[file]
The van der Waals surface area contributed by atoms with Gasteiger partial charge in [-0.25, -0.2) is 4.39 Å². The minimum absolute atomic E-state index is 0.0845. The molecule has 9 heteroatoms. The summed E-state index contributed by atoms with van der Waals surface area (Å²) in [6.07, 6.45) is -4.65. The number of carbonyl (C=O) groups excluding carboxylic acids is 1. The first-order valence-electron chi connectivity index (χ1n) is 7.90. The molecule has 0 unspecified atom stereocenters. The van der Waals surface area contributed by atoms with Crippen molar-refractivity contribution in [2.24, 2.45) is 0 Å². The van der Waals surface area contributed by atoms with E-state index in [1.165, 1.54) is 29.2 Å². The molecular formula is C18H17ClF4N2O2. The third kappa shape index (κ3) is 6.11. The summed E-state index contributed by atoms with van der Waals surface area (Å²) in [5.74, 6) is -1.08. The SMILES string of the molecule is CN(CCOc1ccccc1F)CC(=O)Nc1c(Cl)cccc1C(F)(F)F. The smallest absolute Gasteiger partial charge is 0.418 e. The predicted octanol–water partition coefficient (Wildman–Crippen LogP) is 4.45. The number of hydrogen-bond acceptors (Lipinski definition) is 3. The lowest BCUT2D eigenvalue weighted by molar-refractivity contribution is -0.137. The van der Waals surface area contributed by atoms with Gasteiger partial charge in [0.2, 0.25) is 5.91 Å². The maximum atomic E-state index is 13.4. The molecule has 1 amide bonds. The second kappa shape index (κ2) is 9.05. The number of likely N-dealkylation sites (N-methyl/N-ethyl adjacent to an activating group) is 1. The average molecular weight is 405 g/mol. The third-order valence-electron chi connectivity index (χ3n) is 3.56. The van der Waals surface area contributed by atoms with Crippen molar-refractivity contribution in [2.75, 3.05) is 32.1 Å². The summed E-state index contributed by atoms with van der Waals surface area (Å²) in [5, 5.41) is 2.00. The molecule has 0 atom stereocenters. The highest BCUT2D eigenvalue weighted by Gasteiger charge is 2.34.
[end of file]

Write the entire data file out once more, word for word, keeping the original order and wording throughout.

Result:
The van der Waals surface area contributed by atoms with Gasteiger partial charge in [-0.25, -0.2) is 4.39 Å². The minimum absolute atomic E-state index is 0.0845. The molecule has 9 heteroatoms. The summed E-state index contributed by atoms with van der Waals surface area (Å²) in [6.07, 6.45) is -4.65. The number of carbonyl (C=O) groups excluding carboxylic acids is 1. The first-order valence-electron chi connectivity index (χ1n) is 7.90. The molecule has 0 unspecified atom stereocenters. The van der Waals surface area contributed by atoms with Crippen molar-refractivity contribution in [2.24, 2.45) is 0 Å². The van der Waals surface area contributed by atoms with E-state index in [1.165, 1.54) is 29.2 Å². The molecular formula is C18H17ClF4N2O2. The third kappa shape index (κ3) is 6.11. The summed E-state index contributed by atoms with van der Waals surface area (Å²) in [5.74, 6) is -1.08. The SMILES string of the molecule is CN(CCOc1ccccc1F)CC(=O)Nc1c(Cl)cccc1C(F)(F)F. The smallest absolute Gasteiger partial charge is 0.418 e. The predicted octanol–water partition coefficient (Wildman–Crippen LogP) is 4.45. The number of hydrogen-bond acceptors (Lipinski definition) is 3. The lowest BCUT2D eigenvalue weighted by molar-refractivity contribution is -0.137. The van der Waals surface area contributed by atoms with Gasteiger partial charge in [0.2, 0.25) is 5.91 Å². The maximum atomic E-state index is 13.4. The molecule has 1 amide bonds. The second kappa shape index (κ2) is 9.05. The number of likely N-dealkylation sites (N-methyl/N-ethyl adjacent to an activating group) is 1. The average molecular weight is 405 g/mol. The third-order valence-electron chi connectivity index (χ3n) is 3.56. The van der Waals surface area contributed by atoms with Crippen molar-refractivity contribution in [2.75, 3.05) is 32.1 Å². The summed E-state index contributed by atoms with van der Waals surface area (Å²) in [5, 5.41) is 2.00. The molecule has 0 atom stereocenters. The highest BCUT2D eigenvalue weighted by Gasteiger charge is 2.34.